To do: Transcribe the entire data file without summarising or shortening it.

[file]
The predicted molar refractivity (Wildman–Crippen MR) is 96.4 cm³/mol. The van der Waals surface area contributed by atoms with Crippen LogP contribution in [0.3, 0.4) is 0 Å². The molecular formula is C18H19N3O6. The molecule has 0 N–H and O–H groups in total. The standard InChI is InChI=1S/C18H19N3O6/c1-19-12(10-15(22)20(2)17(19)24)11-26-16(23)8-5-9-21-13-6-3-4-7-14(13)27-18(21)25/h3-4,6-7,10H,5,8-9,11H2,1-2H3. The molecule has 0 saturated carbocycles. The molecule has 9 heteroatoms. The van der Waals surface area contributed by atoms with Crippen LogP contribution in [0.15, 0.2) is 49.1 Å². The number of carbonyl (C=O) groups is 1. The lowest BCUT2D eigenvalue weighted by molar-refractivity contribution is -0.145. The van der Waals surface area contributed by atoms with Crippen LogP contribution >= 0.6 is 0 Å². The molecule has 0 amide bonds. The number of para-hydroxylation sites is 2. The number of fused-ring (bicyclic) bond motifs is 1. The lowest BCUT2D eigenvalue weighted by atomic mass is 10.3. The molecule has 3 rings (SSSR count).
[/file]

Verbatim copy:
The predicted molar refractivity (Wildman–Crippen MR) is 96.4 cm³/mol. The van der Waals surface area contributed by atoms with Crippen LogP contribution in [0.3, 0.4) is 0 Å². The molecular formula is C18H19N3O6. The molecule has 0 N–H and O–H groups in total. The standard InChI is InChI=1S/C18H19N3O6/c1-19-12(10-15(22)20(2)17(19)24)11-26-16(23)8-5-9-21-13-6-3-4-7-14(13)27-18(21)25/h3-4,6-7,10H,5,8-9,11H2,1-2H3. The molecule has 0 saturated carbocycles. The molecule has 9 heteroatoms. The van der Waals surface area contributed by atoms with Crippen LogP contribution in [0.15, 0.2) is 49.1 Å². The number of carbonyl (C=O) groups is 1. The lowest BCUT2D eigenvalue weighted by molar-refractivity contribution is -0.145. The van der Waals surface area contributed by atoms with Crippen LogP contribution >= 0.6 is 0 Å². The molecule has 0 amide bonds. The number of para-hydroxylation sites is 2. The number of fused-ring (bicyclic) bond motifs is 1. The lowest BCUT2D eigenvalue weighted by atomic mass is 10.3. The molecule has 3 rings (SSSR count).